It is possible for man to fly by deflecting air in a variety of ways;

Kites have been around for a while now, like a couple of thousand years.

We are occupying an incomprehensibly miniscule slice of time;

Yes, I am sure the ancients had no concept of history or record keeping; hence why we know so little about them.

Tony Hoffman said...

Karl: “I wouldn't be so quick to assume that ancient people would find all this extraordinary.”

I said “from the distant past.” That certainly includes pre-historic persons. I don’t care if you want to quibble about the wisdom of the ancients (yes, sigh, I know that the educated ancients knew that the globe is a sphere, that sailors probably understood this, etc.) I find everything in my list above to be extraordinary, and I am of today. Why is all of it extraordinary – because it is all foreign to what I believe I would understand and assume from my own experiences, without the benefits of a literate culture.

Kites have been around for a while now, like a couple of thousand years.

Karl: Kites do not equal man flying. Do you think that people in 1903 thought it was very ho hum that someone developed a way to fly? You should tell that to North Carolina, and Ohio. They still think something extraordinary happened back then. Poor rubes.

Karl: “Yes, I am sure the ancients had no concept of history or record keeping; hence why we know so little about them.”

Nice misrepresentation. Try reading what I said again and not taking the easy shots.

Recorded history is within the last 10,000 years, although few people until recently could have even known that. Man is probably about 100,000 years old. More time passed between Stegosaurus and Tyrannosaurus Rex than from Tyrannosaurus to today. Life is probably more than billion years ago. The earth something like 4.3 billion, the universe something 14 billion. The numbers quickly become incomprehensible, but the evidence for them is extraordinary.

Tony Hoffman said...

Corrected Attribution:

Karl: "Kites have been around for a while now, like a couple of thousand years."

Me: Kites do not equal man flying. Do you think that people in 1903 thought it was very ho hum that someone developed a way to fly? You should tell that to North Carolina, and Ohio. They still think something extraordinary happened back then. Poor rubes.

Anonymous said...

The obvious point here is that what makes something extraordinary is in large part a result of background beliefs, as well as metaphysical reasoning and argument.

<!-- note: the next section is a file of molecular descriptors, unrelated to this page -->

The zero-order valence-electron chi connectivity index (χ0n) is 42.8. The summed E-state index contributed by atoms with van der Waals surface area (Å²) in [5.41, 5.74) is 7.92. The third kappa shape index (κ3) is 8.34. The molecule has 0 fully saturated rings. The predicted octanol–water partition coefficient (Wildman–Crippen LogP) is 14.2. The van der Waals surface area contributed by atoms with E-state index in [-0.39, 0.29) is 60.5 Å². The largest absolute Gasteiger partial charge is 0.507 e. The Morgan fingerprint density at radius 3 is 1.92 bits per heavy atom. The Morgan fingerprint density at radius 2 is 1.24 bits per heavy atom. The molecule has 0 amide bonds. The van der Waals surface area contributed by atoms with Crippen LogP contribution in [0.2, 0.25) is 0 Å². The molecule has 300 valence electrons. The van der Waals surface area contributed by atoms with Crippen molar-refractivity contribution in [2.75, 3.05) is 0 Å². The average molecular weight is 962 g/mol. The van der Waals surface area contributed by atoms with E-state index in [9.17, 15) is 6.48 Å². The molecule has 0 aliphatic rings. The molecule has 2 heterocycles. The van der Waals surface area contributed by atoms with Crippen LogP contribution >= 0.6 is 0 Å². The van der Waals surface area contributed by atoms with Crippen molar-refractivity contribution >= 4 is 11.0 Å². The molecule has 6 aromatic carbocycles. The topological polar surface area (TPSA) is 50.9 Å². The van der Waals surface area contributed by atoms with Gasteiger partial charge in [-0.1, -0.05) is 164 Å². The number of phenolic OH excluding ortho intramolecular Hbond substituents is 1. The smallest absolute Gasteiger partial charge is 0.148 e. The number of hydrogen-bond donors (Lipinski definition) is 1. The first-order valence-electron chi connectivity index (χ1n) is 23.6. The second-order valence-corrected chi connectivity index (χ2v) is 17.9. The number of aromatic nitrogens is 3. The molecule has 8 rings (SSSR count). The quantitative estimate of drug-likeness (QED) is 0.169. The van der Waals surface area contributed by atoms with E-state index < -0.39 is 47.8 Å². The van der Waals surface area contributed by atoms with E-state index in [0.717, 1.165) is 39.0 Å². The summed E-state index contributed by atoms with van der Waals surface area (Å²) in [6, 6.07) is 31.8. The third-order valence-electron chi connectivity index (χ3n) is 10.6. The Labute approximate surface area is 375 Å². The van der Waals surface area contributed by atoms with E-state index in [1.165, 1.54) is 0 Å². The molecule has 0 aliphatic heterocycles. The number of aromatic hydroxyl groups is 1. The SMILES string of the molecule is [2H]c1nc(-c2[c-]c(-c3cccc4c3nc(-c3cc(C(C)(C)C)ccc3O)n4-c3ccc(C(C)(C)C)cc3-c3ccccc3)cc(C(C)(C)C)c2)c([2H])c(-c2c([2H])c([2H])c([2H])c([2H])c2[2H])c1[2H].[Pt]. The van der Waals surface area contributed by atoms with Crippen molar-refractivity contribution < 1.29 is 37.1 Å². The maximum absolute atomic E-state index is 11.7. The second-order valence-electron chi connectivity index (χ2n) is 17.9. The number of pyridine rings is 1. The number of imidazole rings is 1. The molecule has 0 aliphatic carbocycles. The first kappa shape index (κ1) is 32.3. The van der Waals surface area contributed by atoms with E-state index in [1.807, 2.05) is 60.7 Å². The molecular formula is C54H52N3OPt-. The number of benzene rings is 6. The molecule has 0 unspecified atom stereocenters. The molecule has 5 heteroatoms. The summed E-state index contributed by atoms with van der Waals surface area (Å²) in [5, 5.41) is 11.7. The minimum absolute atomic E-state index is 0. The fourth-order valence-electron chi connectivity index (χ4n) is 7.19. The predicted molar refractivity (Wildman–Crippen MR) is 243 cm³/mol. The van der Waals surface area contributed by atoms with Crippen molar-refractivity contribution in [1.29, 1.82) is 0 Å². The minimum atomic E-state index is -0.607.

The existence of matter is downright extraordinary to Berkeley, for example. I imagine David Lewis would ultimately regard "there is only one universe" as extraordinary.

Karl Grant said...

Tony,

I find everything in my list above to be extraordinary, and I am of today.

The definition of extraordinary is going beyond what is usual, regular, or customary; literally out of the ordinary. I find none of what you listed (especially powered flight, the age of rocks or the world is a sphere)to be unusual, irregular or out of the ordinary. So you're just reinforcing my point about what is considered extraordinary varying from person to person.

because it is all foreign to what I believe I would understand and assume from my own experiences, without the benefits of a literate culture.

So an illiterate man from an illiterate culture wouldn't be able to see birds fly and think that it might be possible for a man to fly? Or they couldn't see a boat come up over the horizon and grasp the implications?

Kites do not equal man flying. Do you think that people in 1903 thought it was very ho hum that someone developed a way to fly?

Actually, they do.The Wright brothers airplane grew out of their work with kites and gliders.People were impressed that the Wright brothers invented a more effective means of flight, not becuase they were the first humans to fly.Airships like zeppelins predated the Wright brothers work by quite a few years. Manned hot air balloons predated those by more than a century.

You should tell that to North Carolina, and Ohio.

You haven't looked at my profile, otherwise you would see I live in the Carolinas. I have been to Kill Devil Hills on more than one occasion. Most people around here regard facts concerning the Wright brothers as little more than historical trivia. Or as one shop owner in Kill Devil said when I asked him about the Wright brothers, "yeah, they bring some asshole tourists in every once and a while." That is how most people in North Carolina look at the Wright Brothers.